Twelve 20-somethings chronicle their lives for WBUR. Learn more.
I have been struggling with this feeling of being stuck almost since I graduated in 2008. I worked hard my entire life and was rewarded for it with good grades and the opportunity to go to a great college — Rhode Island School of Design.
I began hearing about the depression in the months leading up to graduation, but assumed that all of my hard work in college would ensure that I would get a good job, as it had in high school.
When I graduated, I’ll admit that I didn’t have a clear career path in mind. I moved to Baltimore and got a minimum-wage job in my field, which I was promptly laid off from four months later. My boyfriend at the time was laid off shortly after. For the next two years, I took whatever job I could find so that I could pay my student loans. None were in my chosen field. I took little comfort when people told me, “Don’t worry … it’s not you, it’s happening to everyone.”
I wondered if it really was the economy or if I was just using that as an excuse for not finding better work. I think this has taken a pretty heavy psychological toll on me, as I am much less confident in my abilities than I used to be.
Since moving back to Boston, I was extremely lucky to find employment at a large retail store as a visual merchandiser after living with my parents for six months. It’s a good job with good benefits, but it’s not what I want to be doing and it feels like I am once again treading water, hoping for the economy to get better.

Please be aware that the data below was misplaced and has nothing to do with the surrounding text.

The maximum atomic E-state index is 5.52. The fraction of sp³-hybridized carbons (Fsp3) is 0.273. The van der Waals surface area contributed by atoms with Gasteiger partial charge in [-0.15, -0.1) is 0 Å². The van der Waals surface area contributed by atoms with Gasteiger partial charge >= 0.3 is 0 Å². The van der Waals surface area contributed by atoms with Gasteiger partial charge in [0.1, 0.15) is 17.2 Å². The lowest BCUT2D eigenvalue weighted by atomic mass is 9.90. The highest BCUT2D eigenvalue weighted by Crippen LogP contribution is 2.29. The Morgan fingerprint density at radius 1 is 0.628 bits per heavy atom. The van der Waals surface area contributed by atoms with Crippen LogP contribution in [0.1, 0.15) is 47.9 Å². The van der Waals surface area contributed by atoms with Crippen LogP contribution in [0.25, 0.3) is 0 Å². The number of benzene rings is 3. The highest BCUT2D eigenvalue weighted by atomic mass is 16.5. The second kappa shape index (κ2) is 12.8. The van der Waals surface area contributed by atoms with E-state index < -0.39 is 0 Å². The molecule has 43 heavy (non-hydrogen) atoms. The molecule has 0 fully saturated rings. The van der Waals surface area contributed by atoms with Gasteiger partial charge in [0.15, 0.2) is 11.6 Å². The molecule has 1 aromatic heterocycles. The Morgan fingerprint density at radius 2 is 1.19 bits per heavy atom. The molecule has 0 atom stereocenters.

In the meantime, I’m also dealing with the guilt of having a good job and wanting more in a time when so many people have so little. I know that I’m one of the luckier ones, and that there are so many people that are much worse off than I am. Despite this, I am still so pessimistic when I think about the future — it makes me wonder how those people feel about it.
I think the psychological toll of this downturn is going to be huge on my generation. It’s going to shape everything from how we spend our money and our time, to our willingness to take risks, our self-confidence, our political leanings and voting patterns, and our outlook for future generations. I’m very interested to see if we will pull ourselves up by the bootstraps like the Great Depression generation or give up and just blame the government for all our problems. From what I’ve seen so far, it will be the latter.
It’s been something that I’ve been discussing with my peers, and with people from older generations, for quite some time. There’s a very diverse set of mentalities about the whole thing, but the general consensus tends to be one of pessimism and injustice from my generation and guilt and pity from older people.